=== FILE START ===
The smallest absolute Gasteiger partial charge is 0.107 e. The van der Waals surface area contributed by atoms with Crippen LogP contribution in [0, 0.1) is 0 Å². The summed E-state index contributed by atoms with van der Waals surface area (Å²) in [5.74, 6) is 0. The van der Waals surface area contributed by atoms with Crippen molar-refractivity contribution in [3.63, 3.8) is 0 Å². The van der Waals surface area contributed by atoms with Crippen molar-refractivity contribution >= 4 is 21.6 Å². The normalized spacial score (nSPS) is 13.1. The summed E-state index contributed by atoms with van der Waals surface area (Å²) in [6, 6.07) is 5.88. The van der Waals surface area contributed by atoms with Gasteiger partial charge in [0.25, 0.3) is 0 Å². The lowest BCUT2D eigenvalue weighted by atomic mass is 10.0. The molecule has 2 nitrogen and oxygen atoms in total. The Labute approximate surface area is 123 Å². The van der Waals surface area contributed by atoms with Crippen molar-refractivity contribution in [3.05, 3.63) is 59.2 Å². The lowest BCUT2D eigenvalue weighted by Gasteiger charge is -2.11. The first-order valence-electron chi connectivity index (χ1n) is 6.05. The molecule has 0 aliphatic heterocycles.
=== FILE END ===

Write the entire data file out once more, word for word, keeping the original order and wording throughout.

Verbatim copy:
The smallest absolute Gasteiger partial charge is 0.107 e. The van der Waals surface area contributed by atoms with Crippen LogP contribution in [0, 0.1) is 0 Å². The summed E-state index contributed by atoms with van der Waals surface area (Å²) in [5.74, 6) is 0. The van der Waals surface area contributed by atoms with Crippen molar-refractivity contribution in [3.63, 3.8) is 0 Å². The van der Waals surface area contributed by atoms with Crippen molar-refractivity contribution >= 4 is 21.6 Å². The normalized spacial score (nSPS) is 13.1. The summed E-state index contributed by atoms with van der Waals surface area (Å²) in [6, 6.07) is 5.88. The van der Waals surface area contributed by atoms with Gasteiger partial charge in [0.25, 0.3) is 0 Å². The lowest BCUT2D eigenvalue weighted by atomic mass is 10.0. The molecule has 2 nitrogen and oxygen atoms in total. The Labute approximate surface area is 123 Å². The van der Waals surface area contributed by atoms with Crippen molar-refractivity contribution in [3.05, 3.63) is 59.2 Å². The lowest BCUT2D eigenvalue weighted by Gasteiger charge is -2.11. The first-order valence-electron chi connectivity index (χ1n) is 6.05. The molecule has 0 aliphatic heterocycles.